In order to prevent Bil'am from abusing his powers of prophecy in this way, Hash-m made an exception to the ordinary manner in which He grants prophecy. Bil'am was shown a perfectly clear and pure vision -- he was granted the privilege to see the unadulterated word of Hash-m. "What Hash-m puts in my mouth, I shall speak" (Bamidbar 22:38). There was nothing for him to misinterpret. His word was like that of the Urim v'Tumim. In this manner, his prophecy was like that of Moshe Rabeinu.
This approach answers the second question as well. The Sifri does not mean that Bil'am reached a level of prophecy as lofty as that of Moshe Rabeinu. Rather, it means that there was one particular aspect of prophecy which no prophet other than Bil'am shared with Moshe Rabeinu. Bil'am's vision was as clear and unfiltered as Moshe Rabeinu's. (This also appears to be the approach of Rabeinu Bachye to Bamidbar 24:4.)
The reason why the Chachamim distinguish between the Parshah of Bil'am and the rest of the Torah is now clear. The Torah is referred to as "Moshe's Torah" (Malachi 3:22) even though it includes narratives with which the nation was familiar before Moshe Rabeinu transcribed them, and even though it includes prophecies of other prophets such as the forefathers. It is called "Moshe's Torah" ("Toras Moshe") because when Moshe Rabeinu transcribed the Torah, he wrote every word as he heard it directly from Hash-m. The prophecies of the forefathers -- which were perceived originally through an "unclear Ispaklarya" -- were now related to Moshe Rabeinu from Hash-m through a "clear Ispaklarya." Moshe Rabeinu transcribed the prophecies of the forefathers as they were transmitted through a clear and unfiltered communication. Therefore, it is fitting to refer to the Torah as "Moshe's Torah."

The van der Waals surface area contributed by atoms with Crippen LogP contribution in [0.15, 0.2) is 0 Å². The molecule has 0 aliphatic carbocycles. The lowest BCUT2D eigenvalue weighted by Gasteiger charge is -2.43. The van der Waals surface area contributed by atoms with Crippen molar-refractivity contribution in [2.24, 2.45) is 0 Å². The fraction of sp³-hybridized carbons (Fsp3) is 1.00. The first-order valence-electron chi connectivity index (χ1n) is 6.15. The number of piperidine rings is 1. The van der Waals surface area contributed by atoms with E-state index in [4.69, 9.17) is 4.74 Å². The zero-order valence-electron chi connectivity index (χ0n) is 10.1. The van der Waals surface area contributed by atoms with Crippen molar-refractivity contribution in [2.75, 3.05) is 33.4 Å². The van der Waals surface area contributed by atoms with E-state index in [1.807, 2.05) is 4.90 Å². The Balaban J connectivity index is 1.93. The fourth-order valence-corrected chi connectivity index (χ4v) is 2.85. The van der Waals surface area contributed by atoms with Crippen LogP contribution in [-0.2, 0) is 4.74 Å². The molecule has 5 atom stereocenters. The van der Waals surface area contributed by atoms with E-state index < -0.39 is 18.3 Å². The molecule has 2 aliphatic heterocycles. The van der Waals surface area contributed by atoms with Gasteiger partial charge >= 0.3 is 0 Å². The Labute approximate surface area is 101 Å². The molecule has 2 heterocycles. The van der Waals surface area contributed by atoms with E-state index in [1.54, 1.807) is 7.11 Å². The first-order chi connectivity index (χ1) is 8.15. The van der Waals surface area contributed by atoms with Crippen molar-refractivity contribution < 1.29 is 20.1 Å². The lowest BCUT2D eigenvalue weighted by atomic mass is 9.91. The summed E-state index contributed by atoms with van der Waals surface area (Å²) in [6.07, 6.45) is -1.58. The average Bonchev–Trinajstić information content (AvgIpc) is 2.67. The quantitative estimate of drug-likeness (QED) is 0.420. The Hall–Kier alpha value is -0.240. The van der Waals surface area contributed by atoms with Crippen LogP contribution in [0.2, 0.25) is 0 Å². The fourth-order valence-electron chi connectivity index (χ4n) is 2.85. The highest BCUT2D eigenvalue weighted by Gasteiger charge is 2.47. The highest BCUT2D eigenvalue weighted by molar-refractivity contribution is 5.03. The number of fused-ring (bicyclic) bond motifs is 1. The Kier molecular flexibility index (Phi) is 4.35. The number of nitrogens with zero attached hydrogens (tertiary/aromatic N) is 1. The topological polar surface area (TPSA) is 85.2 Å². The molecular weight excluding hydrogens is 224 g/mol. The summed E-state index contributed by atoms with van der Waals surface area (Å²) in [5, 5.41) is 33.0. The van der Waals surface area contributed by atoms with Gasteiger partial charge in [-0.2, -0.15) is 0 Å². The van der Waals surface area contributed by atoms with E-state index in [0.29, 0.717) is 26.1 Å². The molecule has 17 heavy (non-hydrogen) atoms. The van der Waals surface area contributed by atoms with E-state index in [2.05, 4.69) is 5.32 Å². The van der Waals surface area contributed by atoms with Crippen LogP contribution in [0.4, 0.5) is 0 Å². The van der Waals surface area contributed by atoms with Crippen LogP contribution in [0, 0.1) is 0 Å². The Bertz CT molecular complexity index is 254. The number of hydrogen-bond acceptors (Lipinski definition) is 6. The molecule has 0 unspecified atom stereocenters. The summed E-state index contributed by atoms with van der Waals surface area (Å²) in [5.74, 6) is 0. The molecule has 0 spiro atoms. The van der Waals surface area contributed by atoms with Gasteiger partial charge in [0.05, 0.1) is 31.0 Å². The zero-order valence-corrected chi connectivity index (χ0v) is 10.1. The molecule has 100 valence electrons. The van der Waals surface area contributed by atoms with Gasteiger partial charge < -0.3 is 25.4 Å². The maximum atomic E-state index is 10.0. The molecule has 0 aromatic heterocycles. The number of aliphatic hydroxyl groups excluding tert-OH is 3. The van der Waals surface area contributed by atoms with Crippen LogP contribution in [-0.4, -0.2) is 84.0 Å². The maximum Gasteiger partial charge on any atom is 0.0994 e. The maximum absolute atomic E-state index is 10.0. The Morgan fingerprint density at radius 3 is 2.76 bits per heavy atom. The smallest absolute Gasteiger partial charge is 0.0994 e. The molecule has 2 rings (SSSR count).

There is one exception. Bil'am's prophetic visions were already received in their purest form. There was nothing for Moshe Rabeinu to add to them since they had already been received through a "clear Ispaklarya." Hence, the Gemara states that Moshe Rabeinu recorded "his Torah" -- the communications from Hash-m which Moshe Rabeinu received with his unclouded perception, and "the Parshah of Bil'am" -- Bil'am's prophecy which had already been communicated and needed only to be recorded. (A similar approach is attributed to Rav Chaim Soloveitchik; see, for example, Ma'atikei Shemu'ah, volume 2, p. 81.)